4. How do we determine when the renovation began? For this purpose, we go back to the begun-construction tests that we have discussed several times. You will remember that there are two tests, the physical work test and the 5 percent safe harbor. While the 5 percent safe harbor provides mathematical comfort that the test has been passed, the IRS has provided a few illustrations that the mere pouring of foundations can be sufficient to show the start of physical work. Of course, this may not be useful in the context of a repowering and the developer may have to do something else to establish that an already-in-existence project is not being renovated. 

It is important to note that the begun-commencement test is computed differently from the one for the 80/20 test I described above. Here, the rule is applied to the whole project. For example, assume the facility consists of our two turbines from the previous example, with $200,000 of existing FMV and $800,000 of proposed work for each, and the developer accrues $100,000 of eligible costs on only Turbine 1 on Nov. 15, 2017. On these facts, we do the following math–total cost of new development is $800,000 plus $800,000, or $1.6 million. This amount multiplied by 5 percent is $80,000. Since the developer spent $100,000 in 2017, the project began construction in 2017, and it is eligible for a 24 percent ITC or 80 percent of the PTC. Note that the test is computed based on the amount expended for the new work and not anything expended for used equipment.

5. When does the project have to be finished? In addition to starting the project by a particular date, the IRS rules also require that the developer work on the project “continuously.” There are a large number of potential exceptions from the continuous-work requirement, ranging from work stoppages to weather to difficulties getting financing, but each of these requires substantial attention to detail and creates uncertainty. Fortunately, recent IRS notices give wind project developers a “safe harbor,” for which record-keeping is not required. If the wind project is finished by the end of the calendar year that is four years from the start of the renovation, then the developer will not have to demonstrate that it was “continuously” developing the project. For example, applying the same set of facts as we have used above, the repowering project began construction on Nov. 15, 2017, so the developer will have until the end of the calendar year that is four years later, or Dec. 31, 2021, to complete it. If the project is finished after that date, then the developer will have to produce evidence that it was working on the project continuously in order to qualify for the credit. So far, the IRS has not announced a solar rule comparable to the four-year rule that applies to wind, but it has reported many times that such a rule will be issued. Of course, with the far later sunset for the solar credit, there is far less pressure on the timing for publication of an appropriate rule.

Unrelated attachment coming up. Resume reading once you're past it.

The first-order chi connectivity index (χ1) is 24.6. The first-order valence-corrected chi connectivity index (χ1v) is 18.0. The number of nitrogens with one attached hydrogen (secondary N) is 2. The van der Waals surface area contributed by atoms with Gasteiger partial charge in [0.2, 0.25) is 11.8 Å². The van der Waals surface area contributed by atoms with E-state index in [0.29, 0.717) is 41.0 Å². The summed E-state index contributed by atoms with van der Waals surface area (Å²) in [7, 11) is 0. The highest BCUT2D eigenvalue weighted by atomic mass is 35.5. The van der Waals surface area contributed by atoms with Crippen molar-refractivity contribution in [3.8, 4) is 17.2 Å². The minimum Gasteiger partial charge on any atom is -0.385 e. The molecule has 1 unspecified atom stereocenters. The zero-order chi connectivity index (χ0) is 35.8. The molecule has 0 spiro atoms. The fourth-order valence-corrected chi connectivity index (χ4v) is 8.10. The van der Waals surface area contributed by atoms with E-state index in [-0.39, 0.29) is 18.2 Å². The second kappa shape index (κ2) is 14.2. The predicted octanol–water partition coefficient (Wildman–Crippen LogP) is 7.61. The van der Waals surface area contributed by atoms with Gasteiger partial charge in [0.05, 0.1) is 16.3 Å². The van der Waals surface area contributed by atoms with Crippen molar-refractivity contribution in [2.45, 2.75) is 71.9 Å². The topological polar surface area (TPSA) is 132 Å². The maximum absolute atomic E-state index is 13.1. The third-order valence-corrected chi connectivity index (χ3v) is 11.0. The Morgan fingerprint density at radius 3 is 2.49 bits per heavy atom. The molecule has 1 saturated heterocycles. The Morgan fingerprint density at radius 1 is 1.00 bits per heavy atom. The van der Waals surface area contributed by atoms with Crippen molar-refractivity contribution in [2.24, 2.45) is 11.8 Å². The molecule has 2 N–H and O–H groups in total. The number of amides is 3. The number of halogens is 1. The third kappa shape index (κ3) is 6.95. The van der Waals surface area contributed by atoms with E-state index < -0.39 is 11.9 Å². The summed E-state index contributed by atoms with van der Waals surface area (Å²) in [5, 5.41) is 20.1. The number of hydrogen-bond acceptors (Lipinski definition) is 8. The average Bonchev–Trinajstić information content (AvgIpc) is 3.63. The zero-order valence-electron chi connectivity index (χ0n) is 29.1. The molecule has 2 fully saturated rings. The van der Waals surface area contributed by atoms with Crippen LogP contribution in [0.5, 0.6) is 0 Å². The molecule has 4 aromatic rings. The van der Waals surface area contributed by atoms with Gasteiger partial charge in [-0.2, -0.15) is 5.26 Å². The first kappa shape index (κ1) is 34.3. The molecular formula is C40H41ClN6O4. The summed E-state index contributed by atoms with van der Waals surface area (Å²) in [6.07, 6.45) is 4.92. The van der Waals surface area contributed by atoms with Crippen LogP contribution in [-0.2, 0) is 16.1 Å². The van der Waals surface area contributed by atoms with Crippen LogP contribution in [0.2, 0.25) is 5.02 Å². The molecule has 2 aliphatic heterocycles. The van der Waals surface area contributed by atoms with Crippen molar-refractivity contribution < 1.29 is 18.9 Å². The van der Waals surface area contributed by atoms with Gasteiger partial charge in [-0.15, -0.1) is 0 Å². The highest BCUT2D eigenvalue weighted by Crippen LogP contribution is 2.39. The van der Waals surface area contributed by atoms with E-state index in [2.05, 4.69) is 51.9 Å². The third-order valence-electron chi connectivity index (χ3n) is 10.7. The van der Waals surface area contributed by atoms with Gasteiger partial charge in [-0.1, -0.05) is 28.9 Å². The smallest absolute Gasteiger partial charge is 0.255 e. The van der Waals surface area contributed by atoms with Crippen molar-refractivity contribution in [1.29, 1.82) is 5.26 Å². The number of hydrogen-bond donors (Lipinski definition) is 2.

Note also that the begun and finished rules can operate in opposition to one another. If the rehabilitation began earlier, then the project may qualify for a larger tax credit; on the other hand, the four-year period for completing the project will expire earlier, potentially accelerating the project timetable.

6. What should I be doing for recordkeeping? Plainly, it’s a good idea to be able to point to particular steps that constituted either “physical work” or the passing of the 5 percent safe harbor. However, remember that the IRS contends that a developer cannot do physical work and then change its mind to apply the 5 percent test in an effort to get a later date for complying with the four-year rule. Accordingly, some projects may face the difficulty of explaining how and whether what started as a major repair ultimately turned into a repowering. On the other hand, if the project was actually shut down, it should be a lot easier to identify when the developer “began construction” on its repowering project. To best establish that a repowering project has begun, it makes the most sense to have a contemporaneously prepared set of plans, a project budget and the ability to demonstrate that the requirements of the 5 percent safe harbor were met. 

Forrest David Milder is a partner with Nixon Peabody LLP. He has more than 30 years’ experience in tax-advantaged investments including the tax credits that apply to affordable housing, energy, new markets and historic rehabilitation, as well as the tax treatment of partnerships and LLCs, tax-exempt organizations, and structured financial products. He can be reached at (617) 345-1055 or [email protected].